Tuesday, August 11, 2015

Air Source Heat Pumps

Air Source Heat Pumps
We have established that Passive Houses are air tight, super insulated and properly ventilated. Air source heat pumps are what we will be using to supplement the cooling and heating needs during the summer and winter months.

An Air Source Heat Pump is both an air conditioner and a heater.

In Cooling Mode

Starting at the compressor:

1) Refrigerant is compressed causing the pressure to increase and turn the cold vapor into hot vapor.
2) The hot vapor enters the outdoor coil and is cooled by the outdoor air. This causes the hot vapor to change phases into a hot liquid (still under a lot of pressure).
3) The hot pressurized refrigerant enters the expansion valve where the  pressure is relieved and the temperature of the refrigerant drops (A LOT)
4) The cold liquid refrigerant enters the indoor coil and is heated up by the indoor air (cooling the indoor air in the process). This causes the cold liquid refrigerant to change phases into a cold vapor.
5) The cold vapor refrigerant enters the compressor again.

In Heating Mode 

Starting at the compressor again - now everything is reversed:

1) Refrigerant is compressed causing the pressure to increase and turn the cold vapor into hot vapor.
2)  The hot vapor enters the indoor coil and is cooled by the indoor air (Heating the Indoor Air). This causes the hot vapor to change phases into a hot liquid (still under a lot of pressure).
3) The hot pressurized refrigerant enters the expansion valve where the  pressure is relieved and the temperature of the refrigerant drops (A LOT)
4) The cold liquid refrigerant enters the outdoor coil and is heated up by the outdoor air (cooling the indoor air in the process). This causes the cold liquid refrigerant to change phases into a cold vapor.
5) The cold vapor refrigerant enters the compressor again.

Some things to keep in mind.


  • Refrigerant pressures range from 0 - 250 psi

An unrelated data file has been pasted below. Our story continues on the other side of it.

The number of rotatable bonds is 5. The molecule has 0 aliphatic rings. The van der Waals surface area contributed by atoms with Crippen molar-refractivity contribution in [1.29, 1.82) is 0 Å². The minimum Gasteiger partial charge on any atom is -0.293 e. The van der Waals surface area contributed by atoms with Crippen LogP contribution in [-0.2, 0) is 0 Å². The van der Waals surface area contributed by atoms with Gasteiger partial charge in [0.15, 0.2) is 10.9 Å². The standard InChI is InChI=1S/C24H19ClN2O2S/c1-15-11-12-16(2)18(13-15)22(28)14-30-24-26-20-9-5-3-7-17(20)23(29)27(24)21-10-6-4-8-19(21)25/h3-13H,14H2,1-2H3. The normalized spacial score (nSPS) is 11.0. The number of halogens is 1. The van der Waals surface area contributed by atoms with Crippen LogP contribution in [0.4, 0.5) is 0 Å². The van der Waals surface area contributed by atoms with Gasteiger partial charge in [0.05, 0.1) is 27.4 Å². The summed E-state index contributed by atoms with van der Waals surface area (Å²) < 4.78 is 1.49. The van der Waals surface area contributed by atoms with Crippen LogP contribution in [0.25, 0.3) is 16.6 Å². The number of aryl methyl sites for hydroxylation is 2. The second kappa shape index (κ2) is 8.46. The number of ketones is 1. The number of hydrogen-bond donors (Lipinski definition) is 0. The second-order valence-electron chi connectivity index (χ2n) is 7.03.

• Refrigerant temperatures range from (-)14 - 150 F
So because of the temperature ranges of the refrigerant are greater than outdoor air temperatures the system should be able to provide heating in the harshest of conditions and cooling on the hottest of days.


The efficiency of these systems are upwards of 300% efficient. This is possible, since we are not creating heat (like in burning fuels with your furnace) we are simply moving the heat around to where we want it to be. The heat pumps are all electric, so for every 1 kWh of energy the machine uses, it moves 3 kWh of heat energy into or out of the house.

Any heating and cooling system needs to be properly sized to ensure maximum efficiency. The heat loss in a typical passive house is too small for any furnace or geothermal heat pump system. The cost to run even the smallest furnace would outweigh the cost of the air source heat pump and greatly decrease the comfort of the home due to short cycling creating a wide swing in air temperatures. An Air Source heat pump is the most economical and efficient way to keep the indoor air temperature pleasant and stable all year long.

Here is a video from Mitsubishi:


The ventilation system, in addition to controlling the humidity of the air, will be circulating the air throughout the house to help keep the air temperature even.

That pretty much does it for Passive House Components. Next week we will be breaking ground, so my posts from now on will be based on how the building process is going.





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